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Thursday, 22 October 1931


Mr LATHAM (Kooyong) .- The imposition of an excise duty on wine is a new departure. So far as I am aware uo such duty is imposed in any other wine-producing country. I suppose all countries collect excise duty on beer and spirits, and there must be some very general reason for the exemption of wine.


Mr Paterson - In the United Kingdom there is an excise duty on so-called " British wine ".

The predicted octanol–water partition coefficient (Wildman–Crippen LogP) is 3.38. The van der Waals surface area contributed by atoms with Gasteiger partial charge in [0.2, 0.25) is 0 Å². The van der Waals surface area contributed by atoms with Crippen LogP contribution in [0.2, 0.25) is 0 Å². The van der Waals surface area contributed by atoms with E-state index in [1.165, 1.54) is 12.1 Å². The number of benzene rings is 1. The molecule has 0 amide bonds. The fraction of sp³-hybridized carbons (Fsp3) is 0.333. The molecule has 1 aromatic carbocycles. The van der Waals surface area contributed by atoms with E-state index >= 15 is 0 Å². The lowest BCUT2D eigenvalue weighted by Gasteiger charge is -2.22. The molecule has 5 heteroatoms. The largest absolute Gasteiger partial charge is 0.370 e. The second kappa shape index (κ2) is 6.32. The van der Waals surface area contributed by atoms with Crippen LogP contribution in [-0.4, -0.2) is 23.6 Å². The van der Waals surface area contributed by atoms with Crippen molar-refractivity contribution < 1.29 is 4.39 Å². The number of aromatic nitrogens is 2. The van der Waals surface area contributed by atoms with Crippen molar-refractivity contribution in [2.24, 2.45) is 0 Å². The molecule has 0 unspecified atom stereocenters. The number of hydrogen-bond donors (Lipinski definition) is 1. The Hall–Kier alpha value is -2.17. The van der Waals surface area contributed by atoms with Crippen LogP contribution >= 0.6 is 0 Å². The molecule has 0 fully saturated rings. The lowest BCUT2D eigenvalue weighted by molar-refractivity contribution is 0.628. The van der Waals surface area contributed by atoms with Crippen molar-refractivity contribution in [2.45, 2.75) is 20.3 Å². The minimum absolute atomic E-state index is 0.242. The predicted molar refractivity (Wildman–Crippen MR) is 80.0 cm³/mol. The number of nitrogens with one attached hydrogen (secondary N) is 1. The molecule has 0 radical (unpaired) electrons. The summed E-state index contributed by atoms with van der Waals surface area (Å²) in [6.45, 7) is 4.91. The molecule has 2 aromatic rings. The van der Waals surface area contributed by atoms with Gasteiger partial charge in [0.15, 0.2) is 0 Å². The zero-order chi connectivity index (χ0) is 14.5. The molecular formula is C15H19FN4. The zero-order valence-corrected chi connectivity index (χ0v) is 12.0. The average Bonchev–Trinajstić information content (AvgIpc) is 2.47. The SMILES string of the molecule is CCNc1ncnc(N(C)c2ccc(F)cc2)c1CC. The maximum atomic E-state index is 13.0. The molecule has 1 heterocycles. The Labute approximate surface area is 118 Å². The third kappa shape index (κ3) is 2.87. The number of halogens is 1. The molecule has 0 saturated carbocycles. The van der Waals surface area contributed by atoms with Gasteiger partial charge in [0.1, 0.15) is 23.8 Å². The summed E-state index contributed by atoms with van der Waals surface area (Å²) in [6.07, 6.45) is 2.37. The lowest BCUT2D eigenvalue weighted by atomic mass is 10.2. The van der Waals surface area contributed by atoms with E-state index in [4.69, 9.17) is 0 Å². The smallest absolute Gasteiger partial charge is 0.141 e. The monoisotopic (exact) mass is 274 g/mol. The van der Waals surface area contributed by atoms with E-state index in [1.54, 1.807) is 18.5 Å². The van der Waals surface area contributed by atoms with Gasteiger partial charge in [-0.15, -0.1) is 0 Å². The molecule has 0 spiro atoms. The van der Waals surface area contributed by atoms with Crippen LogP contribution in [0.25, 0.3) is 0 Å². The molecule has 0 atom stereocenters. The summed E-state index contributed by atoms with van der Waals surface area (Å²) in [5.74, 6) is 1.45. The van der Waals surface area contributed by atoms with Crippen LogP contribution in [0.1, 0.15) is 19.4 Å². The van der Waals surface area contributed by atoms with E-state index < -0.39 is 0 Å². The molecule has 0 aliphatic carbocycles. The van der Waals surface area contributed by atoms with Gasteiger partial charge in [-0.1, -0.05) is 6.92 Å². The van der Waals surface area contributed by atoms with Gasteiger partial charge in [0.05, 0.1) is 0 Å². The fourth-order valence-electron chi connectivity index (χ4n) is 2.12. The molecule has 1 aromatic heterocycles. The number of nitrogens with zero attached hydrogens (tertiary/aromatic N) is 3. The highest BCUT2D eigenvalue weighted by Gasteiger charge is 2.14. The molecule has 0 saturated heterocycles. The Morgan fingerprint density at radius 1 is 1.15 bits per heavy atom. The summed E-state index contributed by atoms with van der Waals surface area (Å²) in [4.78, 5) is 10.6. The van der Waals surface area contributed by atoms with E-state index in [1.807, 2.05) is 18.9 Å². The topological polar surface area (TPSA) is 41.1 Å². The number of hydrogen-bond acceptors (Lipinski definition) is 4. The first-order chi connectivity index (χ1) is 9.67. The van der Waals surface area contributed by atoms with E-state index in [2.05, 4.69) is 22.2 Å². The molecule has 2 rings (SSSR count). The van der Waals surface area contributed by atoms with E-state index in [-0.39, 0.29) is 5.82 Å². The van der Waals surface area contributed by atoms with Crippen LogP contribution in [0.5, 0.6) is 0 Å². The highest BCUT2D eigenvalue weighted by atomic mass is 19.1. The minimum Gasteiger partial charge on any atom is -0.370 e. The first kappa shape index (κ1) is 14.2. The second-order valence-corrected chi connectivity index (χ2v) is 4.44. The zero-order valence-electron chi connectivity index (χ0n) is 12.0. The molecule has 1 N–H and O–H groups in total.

Mr LATHAM - Yes, and also, I think, on must; but I am referring to wine-producing countries. We have not yet seen the Wine Excise Duty Bill, but obviously it will impose a duty on wine, as such, instead of, as in the past, spirit used for fortifying wine. If the duty applies to all wine, the unfortified dry varieties, which are not so highly alcoholic as the fortified sweet wines, will be for the first time taxed, and the tendency will be to increase the price of them in relation to the price of the heavier brands, I would welcome any measure to increase the proportionate consumption of the lighter wines. It is questionable whether we are not taking a step in the wrong direction, having regard, not only to the ultimate interests of the wine industry, which I regard as secondary, but also to the interests of the people as a whole. Whether the effect will be what I fear, will depend on the scale of the duties, but any tax that would increase the price of the lighter wines and reduce the consumption of them against the stronger wines would be inadvisable. This clause merely applies all the general provisions of the Excise Act to wine; this obviously must increase the general expense of conducting the industry, but if an excise duty is to be imposed on wine, as distinct from fortifying spirit, some such provision is obviously necessary.







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